30th October 2015
Academic Press
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About the Editors

Monique Simmonds

Professor Monique S.J. Simmonds OBE FSB FWI FRES FLS


Position:Director of Kew Innovation Unit, Deputy Keeper & Head of Sustainable Uses of Plants Group, Jodrell Laboratory, Royal Botanic Gardens, Kew, Richmond, Surrey, UK.

Qualifications and appointments:

•BSc (Hons), Univ. Leeds

•PhD, Birkbeck College, Univ. London

•Fellow Royal Society of Entomology

•Fellow World Innovation Foundation

•Fellow of the Society of Biology

•Fellow of the Linnean Society

•Member of the College of Medicine

•Member of Darwin Initiative Advisory Committee

•Member of Science Advisory Board for the Forestry Commission

•Member of Scientific Advisor Board for International Foundation of Science

•Elected Director of the Association of Good Practise in traditional Chinese medicine

•Editor-in-Chief, Biochemical Systematics and Ecology

•Editorial Board, Phytotherapy Research, Physiological Entomology, Journal of Tropical Medicinal Plants, Natural Product Communications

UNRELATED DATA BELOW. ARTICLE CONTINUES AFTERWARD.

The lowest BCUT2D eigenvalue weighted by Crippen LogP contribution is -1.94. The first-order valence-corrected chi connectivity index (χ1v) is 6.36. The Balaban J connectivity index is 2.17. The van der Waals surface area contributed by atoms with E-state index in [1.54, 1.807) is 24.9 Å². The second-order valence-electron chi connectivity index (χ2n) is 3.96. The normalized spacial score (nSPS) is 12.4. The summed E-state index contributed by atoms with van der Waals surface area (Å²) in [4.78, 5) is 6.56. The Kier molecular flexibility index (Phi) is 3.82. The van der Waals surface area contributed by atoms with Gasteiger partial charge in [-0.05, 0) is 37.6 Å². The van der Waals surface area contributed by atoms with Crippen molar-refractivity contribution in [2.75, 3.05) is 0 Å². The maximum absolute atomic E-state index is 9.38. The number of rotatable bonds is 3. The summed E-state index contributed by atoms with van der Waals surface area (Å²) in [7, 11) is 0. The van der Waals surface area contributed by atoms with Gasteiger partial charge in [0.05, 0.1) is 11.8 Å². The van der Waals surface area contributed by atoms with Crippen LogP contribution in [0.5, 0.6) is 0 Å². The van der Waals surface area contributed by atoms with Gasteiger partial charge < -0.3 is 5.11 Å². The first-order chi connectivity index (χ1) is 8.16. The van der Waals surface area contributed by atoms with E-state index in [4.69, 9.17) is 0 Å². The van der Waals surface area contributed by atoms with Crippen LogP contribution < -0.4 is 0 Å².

•Awarded OBE for services to science, the environment, technological innovation and community


I research the traditional and economic uses of plants and fungi, their potential as cosmetic, novel food, pharmaceutical and agrochemical leads, and as sources of sustainably-harvested products. The research also involves the authentication of plants entering the trade as well as assisting different enforcement authorities identify plants.

I have a long-term interest in furthering our understanding of the role plant-derived compounds play in plant-animal interactions, especially their role in the host selection behaviour of insects. This fundamental knowledge can assist with the identification of plant-derived compounds that have use in pest control as well as in pharmaceutical research. As Deputy Director of Science I play a leading role in the co-ordination of projects with different business sectors that promote and utilise plant and fungal-based solutions to meet current global challenges.

Furthering our knowledge about the historical uses and potential new uses of plants assists support plant conservation and it is vital that there is dissemination of this knowledge in ways that engage with the public, especially the young. The majority of the work of this group is funded through research grants and commercial contracts.

As Deputy Director of Science I am involved in the development and implementation of a new science strategy for Kew, to focus and enhance its world-leading science and conservation work, strengthen its position as a global resource for plant and fungal knowledge, and promote plant and fungal-based solutions to current global challenges.

Affiliations and Expertise

Royal Botanic Gardens, Kew Richmond, Surrey UK,

Victor Preedy